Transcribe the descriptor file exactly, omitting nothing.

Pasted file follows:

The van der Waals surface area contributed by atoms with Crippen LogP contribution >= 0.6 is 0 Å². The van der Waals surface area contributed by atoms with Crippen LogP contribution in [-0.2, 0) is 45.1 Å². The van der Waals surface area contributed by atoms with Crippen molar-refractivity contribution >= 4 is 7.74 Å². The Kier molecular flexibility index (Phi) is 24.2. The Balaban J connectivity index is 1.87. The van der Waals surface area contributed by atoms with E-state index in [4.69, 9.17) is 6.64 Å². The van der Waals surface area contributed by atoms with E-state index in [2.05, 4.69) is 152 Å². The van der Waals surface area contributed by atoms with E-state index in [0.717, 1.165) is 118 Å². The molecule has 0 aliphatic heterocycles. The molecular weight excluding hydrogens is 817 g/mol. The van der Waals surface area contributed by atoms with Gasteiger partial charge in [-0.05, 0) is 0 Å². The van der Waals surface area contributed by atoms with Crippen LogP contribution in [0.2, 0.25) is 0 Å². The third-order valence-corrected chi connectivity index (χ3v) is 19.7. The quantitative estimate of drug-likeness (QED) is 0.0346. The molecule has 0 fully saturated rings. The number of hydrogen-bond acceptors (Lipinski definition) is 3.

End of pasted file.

The van der Waals surface area contributed by atoms with Crippen LogP contribution >= 0.6 is 0 Å². The van der Waals surface area contributed by atoms with Crippen LogP contribution in [-0.2, 0) is 45.1 Å². The van der Waals surface area contributed by atoms with Crippen molar-refractivity contribution >= 4 is 7.74 Å². The Kier molecular flexibility index (Phi) is 24.2. The Balaban J connectivity index is 1.87. The van der Waals surface area contributed by atoms with E-state index in [4.69, 9.17) is 6.64 Å². The van der Waals surface area contributed by atoms with E-state index in [2.05, 4.69) is 152 Å². The van der Waals surface area contributed by atoms with E-state index in [0.717, 1.165) is 118 Å². The molecule has 0 aliphatic heterocycles. The molecular weight excluding hydrogens is 817 g/mol. The van der Waals surface area contributed by atoms with Gasteiger partial charge in [-0.05, 0) is 0 Å². The van der Waals surface area contributed by atoms with Crippen LogP contribution in [0.2, 0.25) is 0 Å². The third-order valence-corrected chi connectivity index (χ3v) is 19.7. The quantitative estimate of drug-likeness (QED) is 0.0346. The molecule has 0 fully saturated rings. The number of hydrogen-bond acceptors (Lipinski definition) is 3.